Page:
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NASA announces first UAM Grand Challenge participants

NASA has announced agreements with 17 companies for the developmental testing phase of its Urban Air Mobility (UAM) Grand Challenge, a series of demonstrations that could lay the groundwork for widespread deployment of urban air taxis.

Joby S4 for NASA UAM Grand Challenge
Joby Aviation, maker of the S4 eVTOL, will be the sole developmental flight testing partner for the initial phase of NASA’s UAM Grand Challenge. Joby Photo

The companies selected for participation include Joby Aviation of Santa Cruz, California, which is the only eVTOL developer slated to fly a vehicle during the developmental testing phase.

Another five vehicle providers will be taking part in an information exchange with the intent of preparing them for flight activities during the first Grand Challenge demonstration in 2022. These include aerospace giants Bell and Boeing, as well as NFT of Mountain View, California; Prodentity of Corrales, New Mexico; and Zeva of Spanaway, Washington.

Meanwhile, 11 industry partners have been chosen to test UAM traffic management services in NASA-designed airspace simulations during the developmental testing phase. These are AirMap, AiRXOS, ANRA Technologies, ARINC, Avision, Ellis & Associates, GeoRq, Metron Aviation, OneSky Systems, Uber Technologies, and the University of North Texas.

“With this step, we’re continuing to put the pieces together that we hope will soon make real the long-anticipated vision of smaller piloted and unpiloted vehicles providing a variety of services around cities and in rural areas,” stated Robert Pearce, NASA’s associate administrator for aeronautics, in a press release.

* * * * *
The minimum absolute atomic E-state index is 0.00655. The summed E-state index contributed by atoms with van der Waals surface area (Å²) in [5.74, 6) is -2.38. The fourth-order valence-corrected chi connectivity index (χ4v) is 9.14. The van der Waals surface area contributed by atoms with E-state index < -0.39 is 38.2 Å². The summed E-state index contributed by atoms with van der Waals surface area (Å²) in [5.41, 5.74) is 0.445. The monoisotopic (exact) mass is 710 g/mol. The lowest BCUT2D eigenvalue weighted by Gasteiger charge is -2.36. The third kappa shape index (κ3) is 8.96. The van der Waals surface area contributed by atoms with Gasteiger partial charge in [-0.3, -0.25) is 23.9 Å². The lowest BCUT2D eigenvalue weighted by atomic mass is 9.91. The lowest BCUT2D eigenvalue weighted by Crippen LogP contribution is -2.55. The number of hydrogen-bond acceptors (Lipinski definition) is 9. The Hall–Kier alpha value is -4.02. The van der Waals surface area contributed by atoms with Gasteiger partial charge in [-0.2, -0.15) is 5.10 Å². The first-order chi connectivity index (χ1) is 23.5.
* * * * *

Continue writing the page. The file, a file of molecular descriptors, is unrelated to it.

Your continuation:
The developmental testing phase of the UAM Grand Challenge will assess the readiness of NASA’s test infrastructure while integrating a mobile operating facility and NASA airspace services. NASA Image

According to NASA Grand Challenge lead Starr Ginn, the developmental testing phase will verify relevant flight scenarios, assist in data collection, and assess readiness — thus serving as a “risk reduction step” toward the first UAM Grand Challenge demonstration in 2022.

“It is designed to allow U.S. developed aircraft and airspace management service providers to essentially try out their systems with real-world operations in simulated environments that we also will be flight testing to gain experience,” she explained.

Tom Prevot, director of engineering for airspace systems at Uber Elevate, said the company’s airspace simulations “will unlock when, where, and how we safely operate eVTOLs in an urban environment on the Uber platform. The NASA UAM Grand Challenge will allow us to put our airspace integration technologies to the test, which we are proud to do alongside our vehicle partners Bell Textron, Boeing, and the Grand Challenge’s sole developmental flight tester, Joby Aviation.”

Ultimately, the UAM Grand Challenge aims to inform requirements for UAM operations and help the Federal Aviation Administration (FAA) develop appropriate regulations for this emerging field. “Our partnership with the FAA will be a key factor in the successful and safe outcomes for industry that we can expect from conducting these series of Grand Challenges during the coming years,” said NASA’s Pearce.

Although the deadline to participate in UAM Grand Challenge’s developmental testing phase has passed, NASA said it welcomes proposals from additional industry partners for the vehicle provider information exchange activity.

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